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“Am I supposed to be upset that you gave me a spin bike?" my dad called to ask recently.

Yes, I got my 70-year-old father hooked on indoor cycling. About four years ago, I discovered the pure joy and rush of spin classes, and suggested my dad, for whom exercise was never a fun thing, try it out, too. Soon, we were going to the gym together, dragging two stationary bikes side by side, and doing our own make-it-up-as-you-go spin classes. Next thing I knew, he wanted a bike of his own, and this year I gave him one for his birthday. His weight has dropped, his heart doctor gets more impressed with every visit and he has a really good time, spinning to the beat of his favourite 60s tunes, three times a week.

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I’m Amberly McAteer, an editor in the Opinion section at The Globe, and spin enthusiast. I couldn’t be more proud of my dad’s transformation. Yet somehow, the gift of exercise is supposed to be cringe worthy, if you believe the backlash to the recent Peloton Bike ad, which has garnered such headlines as “Peloton’s terrifying new ad is the best horror movie in recent memory” and “The Peloton ad woman is absolutely not OK.”

In the commercial, a husband and wife watch a collage of selfie-videos she has made to document her experience with the Peloton, a Christmas gift from her husband the year prior. It begins with her receiving it – “a Peloton, are you kidding me?” she exclaims. (My guess is at the price tag – the bike retails for $2,950, plus the monthly membership fees for access to live classes.) Then she begins her exercise journey, telling the camera she’s nervous but excited: “Let’s do this.” Soon, she’s getting up at 6 a.m. for a spin, and sweatily announces afterward, “That was so worth it.”

None of this is surprising, or scoff-worthy. All of this – the anxiety, the effort, the payoff – is relatable to anyone who’s ever tried a daunting exercise class and felt great afterward. Only if you view exercise as a punishment would you see this commercial and think the wife is somehow being held hostage, or she’s a victim of the oppressive patriarchy. Sure, a man gave it to her. But that doesn’t automatically suggest that it’s some kind of passive-aggressive insult (i.e. please lose weight, wife) or an attempt to force her to exercise against her will.

At my first spin class, I actually felt just like Peloton Woman seems to in the beginning: I was nervous, in a room full of gazelle-like riders, all moving perfectly in sync with the beat of the music, and doing wildly complicated choreography with their upper body. When it was over, I was more exhausted than I ever thought I could be. But for about three minutes, somewhere near the end, I had found the beat, and was matching the movement of the bopping bodies around me. The music was amazing, the instructor was an inspiration, and for a brief, brief moment I was one of the gazelles. I was hooked.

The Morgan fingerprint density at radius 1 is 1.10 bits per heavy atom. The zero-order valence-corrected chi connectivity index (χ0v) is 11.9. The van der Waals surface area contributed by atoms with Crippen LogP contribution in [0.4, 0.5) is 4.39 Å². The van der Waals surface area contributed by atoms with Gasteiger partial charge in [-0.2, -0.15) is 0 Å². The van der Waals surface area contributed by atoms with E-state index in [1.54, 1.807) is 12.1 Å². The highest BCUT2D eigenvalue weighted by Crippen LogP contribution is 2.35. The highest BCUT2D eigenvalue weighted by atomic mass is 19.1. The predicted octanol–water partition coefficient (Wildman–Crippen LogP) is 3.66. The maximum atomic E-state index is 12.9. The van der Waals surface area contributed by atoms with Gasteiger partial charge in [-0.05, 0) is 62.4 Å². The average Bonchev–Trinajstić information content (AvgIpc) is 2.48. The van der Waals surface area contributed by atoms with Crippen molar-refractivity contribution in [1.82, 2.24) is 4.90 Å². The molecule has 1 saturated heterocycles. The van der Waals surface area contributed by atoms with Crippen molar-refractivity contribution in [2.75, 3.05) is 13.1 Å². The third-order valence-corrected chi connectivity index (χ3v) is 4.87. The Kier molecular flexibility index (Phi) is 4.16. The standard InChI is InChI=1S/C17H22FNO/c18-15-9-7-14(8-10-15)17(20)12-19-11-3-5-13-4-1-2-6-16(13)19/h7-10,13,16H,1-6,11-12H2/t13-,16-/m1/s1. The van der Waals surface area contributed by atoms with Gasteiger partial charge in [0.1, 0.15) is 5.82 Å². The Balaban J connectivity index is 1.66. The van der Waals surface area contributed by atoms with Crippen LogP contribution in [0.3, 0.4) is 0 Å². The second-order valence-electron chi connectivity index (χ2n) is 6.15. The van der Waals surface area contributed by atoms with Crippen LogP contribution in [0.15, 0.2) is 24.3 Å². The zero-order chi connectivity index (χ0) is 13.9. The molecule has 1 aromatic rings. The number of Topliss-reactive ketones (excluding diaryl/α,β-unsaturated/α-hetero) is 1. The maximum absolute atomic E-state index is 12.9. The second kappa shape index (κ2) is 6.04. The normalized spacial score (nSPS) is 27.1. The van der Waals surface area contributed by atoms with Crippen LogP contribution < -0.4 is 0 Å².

One of the most unexpected benefits of spin for me has nothing to do with exercise and everything to do with my friendships. I started to fit into my clothes more easily, and my girlfriends took note. They wanted in. One night, after several glasses of wine, we were chatting about the best feelings in the world. My girlfriend said, “a Sunday morning spin class,” and I nearly cried. We were addicted together. We had this thing we both loved, was very good for us, and we were doing side by side. We now live on opposite sides of the country, but we still text about that great class we just had, along with 100 sweat and clap emojis. What’s better than that?

As you may or may not remember, I really tried to like running. I wrote several columns about the endeavour, mostly as a way to force myself to continue doing it. I ran a 5K, then a 10K, and then – what on earth was I thinking – a half marathon.

The truth is I never felt like it was for me; it was always a chore, even when I became somewhat competent. For many others, running is really fun. It was an asthmatic, knee-pain inducing huff fest for me, no matter how hard I tried to like it. But if I saw a commercial about a husband buying running shoes for his wife, and she became addicted, I would think: good for her.

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Because here’s the thing: Shaming a woman (even a fictional one) for trying exercise, loving it and, sure, maybe becoming addicted to it – is in fact the most cringe worthy thing of all.

So the answer to my dad’s tongue-in-cheek question is, of course, absolutely not. The gift of exercise – especially exercise that the receiver finds exhilarating, even addictive – is one of the best gifts ever.

(Husband, if you’re reading this, it’s not too late for a Peloton under our tree.)

Editor’s note: We’re still interested in hearing your personal and professional goals for the New Year. Send your response to amplify@globeandmail.com and it could be featured in a future edition.

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